Fairly flying down this trail, I quickly end up well out in front of the rest. I think that my concept of pain and accident is not as well-constructed as my partners; I seem to be more willing to half-run down a rocky, ill-defined trail in the lengthening twilight, where any step could twist my ankle or break something. I'll rather lead the way than follow, though.
This downhill trek is battering my feet something awful. The muscles that were dormant all day are taking a real beating now, and the balls of my feet are heating up as my feet slide around a bit in the boots. I am fortunate to have good night vision, so that I can still look ahead several yards but catch the peripheral stuff well. It is not completely night yet.
While blistering my way down the path, I can occasionally look out and below at the top of Echo Mountain, or farther out, the vast and shadowy expanse of the city beneath. Some park in Altadena is running large mercury-vapor lamps; these lamps already provide a substantial source of light and I think that as night falls these lights may provide enough illumination to follow the trail in safety. Perhaps not at four or five miles an hour, though. I think that the park is a baseball diamond located on Lake just south of where Wiggins' car is parked; the lights now have a double value. Not only might they provide light, they provide a target to aim at, the goal of this high-speed journey.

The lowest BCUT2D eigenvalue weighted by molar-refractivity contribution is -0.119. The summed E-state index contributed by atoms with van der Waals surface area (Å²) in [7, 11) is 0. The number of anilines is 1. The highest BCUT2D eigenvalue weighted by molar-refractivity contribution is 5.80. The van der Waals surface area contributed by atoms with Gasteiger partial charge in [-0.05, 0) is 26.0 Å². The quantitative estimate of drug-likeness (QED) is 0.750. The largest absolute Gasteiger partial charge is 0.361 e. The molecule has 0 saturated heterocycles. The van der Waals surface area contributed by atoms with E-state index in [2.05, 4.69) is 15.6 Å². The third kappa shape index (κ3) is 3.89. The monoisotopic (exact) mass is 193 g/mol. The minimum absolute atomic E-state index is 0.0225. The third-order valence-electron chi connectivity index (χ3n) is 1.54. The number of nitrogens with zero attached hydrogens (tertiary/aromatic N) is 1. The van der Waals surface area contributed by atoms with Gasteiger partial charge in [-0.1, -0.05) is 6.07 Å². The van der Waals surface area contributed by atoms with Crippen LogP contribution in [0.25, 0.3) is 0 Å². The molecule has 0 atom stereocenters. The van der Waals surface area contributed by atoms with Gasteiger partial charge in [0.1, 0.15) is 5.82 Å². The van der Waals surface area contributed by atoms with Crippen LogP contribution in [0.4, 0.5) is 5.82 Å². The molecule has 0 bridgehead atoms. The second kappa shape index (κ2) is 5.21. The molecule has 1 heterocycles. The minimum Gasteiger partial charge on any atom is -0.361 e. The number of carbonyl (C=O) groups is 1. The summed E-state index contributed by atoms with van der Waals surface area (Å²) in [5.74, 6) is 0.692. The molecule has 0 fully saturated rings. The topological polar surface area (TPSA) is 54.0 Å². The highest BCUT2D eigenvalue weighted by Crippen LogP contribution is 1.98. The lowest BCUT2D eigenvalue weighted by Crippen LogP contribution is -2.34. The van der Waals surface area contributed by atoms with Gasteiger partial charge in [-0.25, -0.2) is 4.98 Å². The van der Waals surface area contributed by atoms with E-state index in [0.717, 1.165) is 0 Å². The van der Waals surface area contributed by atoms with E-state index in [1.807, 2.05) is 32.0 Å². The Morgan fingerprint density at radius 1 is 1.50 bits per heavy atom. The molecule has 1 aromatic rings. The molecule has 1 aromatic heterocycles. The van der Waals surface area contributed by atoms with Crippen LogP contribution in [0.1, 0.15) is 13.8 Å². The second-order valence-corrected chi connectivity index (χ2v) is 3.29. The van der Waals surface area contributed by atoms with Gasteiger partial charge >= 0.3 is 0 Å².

We finally make it down to the platform that describes Echo Mountain. Echo is a somewhat triangularly-shaped mountain that juts out from the main body of the San Gabriels. The top of the mountain is quite flat compared to the surrounding ridges. The pathway of the old funicular runs up the south face; we approach from the north, down off the main bulk of mountain. In this area three or four trails all intersect at different points along the ridge. The problem is to determine the proper trail down.